Early in Szekely’s competitive days she met Dezso Gyarmati, an extraordinary water polo player who helped Hungary win five Olympic medals, including gold, at the 1952, ’56 and ’64 Games. They married in 1950 and had a daughter, Andrea Gyarmati, in 1954.
At the 1952 Olympics, Szekely set an Olympic record in the 200-meter breaststroke with a time of 2:51.7 as part of a dominant Hungarian women’s swim team, which won gold in four out of five events.
Before they left for the 1956 Games in Melbourne, an anti-Communist revolt, quickly quelled by the Kremlin, roiled Hungary and prevented athletes from training in the last weeks before the competition.
Once in Australia, Szekely and Gyarmati, an outspoken supporter of the uprising, were racked with anxiety, having left their daughter behind in Hungary. Szekely reportedly lost more than 10 pounds during the Games. Still, she managed to win silver in the 200-meter breaststroke, becoming the only member of the once-formidable Hungarian women’s team to earn a medal at Melbourne.
Many Hungarian athletes opted to remain in Australia or defect to other countries once they learned that the Soviets had prevailed back home, but Szekely and Gyarmati returned to their daughter. They defected to the United States after a visit to Vienna in 1957, but soon returned to Hungary to care for Szekely’s aging parents.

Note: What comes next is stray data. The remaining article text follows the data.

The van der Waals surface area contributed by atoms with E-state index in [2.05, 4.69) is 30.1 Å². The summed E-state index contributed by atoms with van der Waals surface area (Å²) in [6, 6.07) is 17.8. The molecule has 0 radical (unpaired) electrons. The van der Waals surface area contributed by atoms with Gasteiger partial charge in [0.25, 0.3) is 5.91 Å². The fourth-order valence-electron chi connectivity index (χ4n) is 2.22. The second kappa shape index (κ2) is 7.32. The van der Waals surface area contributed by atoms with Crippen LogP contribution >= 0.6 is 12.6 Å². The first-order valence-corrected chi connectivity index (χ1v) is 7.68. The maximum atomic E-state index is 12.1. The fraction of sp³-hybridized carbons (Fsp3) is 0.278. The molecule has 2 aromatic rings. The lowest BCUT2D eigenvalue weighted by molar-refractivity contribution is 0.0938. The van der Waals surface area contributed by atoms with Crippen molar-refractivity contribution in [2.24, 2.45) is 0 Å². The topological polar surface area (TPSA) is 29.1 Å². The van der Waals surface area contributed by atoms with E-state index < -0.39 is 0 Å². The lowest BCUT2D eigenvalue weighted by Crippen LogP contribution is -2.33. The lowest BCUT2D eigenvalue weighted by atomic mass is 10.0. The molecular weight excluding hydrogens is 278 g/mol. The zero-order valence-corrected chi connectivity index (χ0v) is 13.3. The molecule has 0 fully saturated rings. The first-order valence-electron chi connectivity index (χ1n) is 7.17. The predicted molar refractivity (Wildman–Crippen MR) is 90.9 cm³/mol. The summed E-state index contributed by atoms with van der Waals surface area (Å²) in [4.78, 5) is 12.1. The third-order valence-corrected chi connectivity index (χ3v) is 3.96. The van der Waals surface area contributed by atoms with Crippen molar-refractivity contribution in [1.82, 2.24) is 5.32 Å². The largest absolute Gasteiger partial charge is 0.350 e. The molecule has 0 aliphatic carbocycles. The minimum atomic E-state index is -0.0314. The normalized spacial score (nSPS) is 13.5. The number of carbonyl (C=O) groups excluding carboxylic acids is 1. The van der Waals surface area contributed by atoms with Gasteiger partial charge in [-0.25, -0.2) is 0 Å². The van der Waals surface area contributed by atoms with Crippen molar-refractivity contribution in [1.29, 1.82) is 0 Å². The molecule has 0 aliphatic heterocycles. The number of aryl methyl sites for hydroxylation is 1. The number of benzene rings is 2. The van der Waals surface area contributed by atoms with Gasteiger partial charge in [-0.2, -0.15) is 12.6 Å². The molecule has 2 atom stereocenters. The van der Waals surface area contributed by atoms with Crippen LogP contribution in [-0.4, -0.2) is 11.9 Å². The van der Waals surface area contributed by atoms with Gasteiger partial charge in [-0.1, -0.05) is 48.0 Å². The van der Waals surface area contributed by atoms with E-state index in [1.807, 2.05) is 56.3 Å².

Szekely retired from competition not long after the 1956 Olympics and became a pharmacist and swimming coach. One of her most successful students was her daughter, Andrea, who went on to an Olympic swimming career of her own, winning a silver medal in the 100-meter backstroke and a bronze in the 100-meter butterfly at the 1972 Games in Munich.
Szekely accompanied her daughter to Munich, where she met a member of Israel’s Olympic delegation shortly before Palestinian terrorists killed him, 10 other Israeli athletes and coaches, and a West German police officer.